The other big challenge was getting the right voice for each of the characters. Obviously when Aliya is thinking in Pashto ( her first language) her thoughts are fluent. But when she is speaking English to Dan I needed to create a voice for her which made it clear that this was not her first language. To find that voice I listened to the speeches of Malala Yousafzai, the Pashtun girl who was shot by the Taliban for campaigning for girls’ education. I also read her book I am Malala and when I did author visits in schools I talked to Pashto speakers and asked their advice.

With Dan it was easier. I have a 17 year old son and house that has been full of London based teenagers for a long time so I am used to the way they speak and to some extent the way they think. So if you read If You Were Me book I hope you find the voices of Dan and Aliya convincing and I also hope that you enjoy this story of two very different young people flung together by extraordinary events.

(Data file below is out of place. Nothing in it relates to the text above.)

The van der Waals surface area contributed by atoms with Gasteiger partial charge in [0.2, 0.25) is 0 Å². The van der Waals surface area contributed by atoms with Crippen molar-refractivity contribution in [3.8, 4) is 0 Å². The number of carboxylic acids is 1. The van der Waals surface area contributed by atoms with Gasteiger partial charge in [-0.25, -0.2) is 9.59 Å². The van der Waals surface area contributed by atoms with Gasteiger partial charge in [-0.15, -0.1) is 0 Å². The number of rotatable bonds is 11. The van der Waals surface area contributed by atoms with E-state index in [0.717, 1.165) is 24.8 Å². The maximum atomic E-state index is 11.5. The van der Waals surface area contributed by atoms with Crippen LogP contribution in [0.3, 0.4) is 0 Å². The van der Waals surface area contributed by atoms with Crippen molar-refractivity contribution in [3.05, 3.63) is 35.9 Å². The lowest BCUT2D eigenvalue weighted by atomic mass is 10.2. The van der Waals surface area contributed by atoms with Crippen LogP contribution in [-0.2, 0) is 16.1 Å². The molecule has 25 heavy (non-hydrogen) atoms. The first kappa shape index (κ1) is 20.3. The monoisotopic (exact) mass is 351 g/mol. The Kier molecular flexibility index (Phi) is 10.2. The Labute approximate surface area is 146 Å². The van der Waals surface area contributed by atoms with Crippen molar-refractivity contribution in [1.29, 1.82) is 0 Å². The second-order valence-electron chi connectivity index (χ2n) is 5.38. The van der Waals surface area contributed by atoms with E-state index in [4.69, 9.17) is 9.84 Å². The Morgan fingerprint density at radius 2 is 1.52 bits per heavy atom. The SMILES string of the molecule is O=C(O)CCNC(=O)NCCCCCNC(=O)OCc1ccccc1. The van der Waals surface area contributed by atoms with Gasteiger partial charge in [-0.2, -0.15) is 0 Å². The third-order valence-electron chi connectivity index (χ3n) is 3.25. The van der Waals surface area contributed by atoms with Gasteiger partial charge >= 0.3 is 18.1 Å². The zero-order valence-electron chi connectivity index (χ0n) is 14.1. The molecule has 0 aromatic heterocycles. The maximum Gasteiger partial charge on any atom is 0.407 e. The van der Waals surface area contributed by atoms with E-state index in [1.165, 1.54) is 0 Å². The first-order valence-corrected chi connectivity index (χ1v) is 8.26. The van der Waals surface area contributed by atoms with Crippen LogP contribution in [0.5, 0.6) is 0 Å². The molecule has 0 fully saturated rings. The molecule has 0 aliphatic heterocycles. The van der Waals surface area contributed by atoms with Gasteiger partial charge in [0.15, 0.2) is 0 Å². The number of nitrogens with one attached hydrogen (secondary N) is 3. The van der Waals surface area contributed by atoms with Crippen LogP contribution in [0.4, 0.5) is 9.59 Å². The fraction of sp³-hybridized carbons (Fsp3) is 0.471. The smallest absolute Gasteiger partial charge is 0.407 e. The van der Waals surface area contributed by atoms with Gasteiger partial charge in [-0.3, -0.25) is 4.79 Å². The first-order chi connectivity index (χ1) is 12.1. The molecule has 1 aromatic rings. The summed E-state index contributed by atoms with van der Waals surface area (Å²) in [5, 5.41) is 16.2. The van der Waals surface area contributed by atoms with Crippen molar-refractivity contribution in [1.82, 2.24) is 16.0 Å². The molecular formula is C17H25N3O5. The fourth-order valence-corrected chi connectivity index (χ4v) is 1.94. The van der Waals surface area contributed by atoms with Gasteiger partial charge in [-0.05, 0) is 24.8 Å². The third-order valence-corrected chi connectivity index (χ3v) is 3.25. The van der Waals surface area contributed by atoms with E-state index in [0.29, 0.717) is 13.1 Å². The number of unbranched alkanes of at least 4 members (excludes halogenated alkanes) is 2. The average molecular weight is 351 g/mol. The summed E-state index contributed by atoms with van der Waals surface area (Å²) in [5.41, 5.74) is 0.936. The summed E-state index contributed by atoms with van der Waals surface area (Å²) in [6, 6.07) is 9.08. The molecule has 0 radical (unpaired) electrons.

If You Were Me by Sam Hepburn out now in paperback (£6.99, Chicken House)
Follow Sam on Twitter: @Sam_Osman_Books and find out more at

Friday, 17 April 2015

Seed Blog Tour: My Road to Publication by Lisa Heathfield

My Road to Publication

They say that every published writer has at least one book in their bottom drawer. The one that didn't make it. I'm sure that there are exceptions to this, but I'm not one of them! SEED isn't my first book - I've got another one, tucked away. It's one I still have faith in, but it wasn't quite good enough to get onto the shelves.

     The great thing about my first book not getting picked up, was that I could write SEED without any expectation on my shoulder. That's definitely how my writing spirit prefers to work. I was free to write Pearl's story and if I didn't do it justice, then I would get on with the next one.

     Luckily, though, fate steered me in the direction of Veronique Baxter - an agent at The David Higham Agency. She read the first three chapters 'in one big gulp' and asked to see the rest. I couldn't believe that Veronique might want to take me on - she has incredible authors on her list, including the mighty Michael Morpurgo! I can't describe what it felt like when she said that she wanted to represent me. Getting an agent is a writer's dream - getting Veronique felt like I'd won the lottery!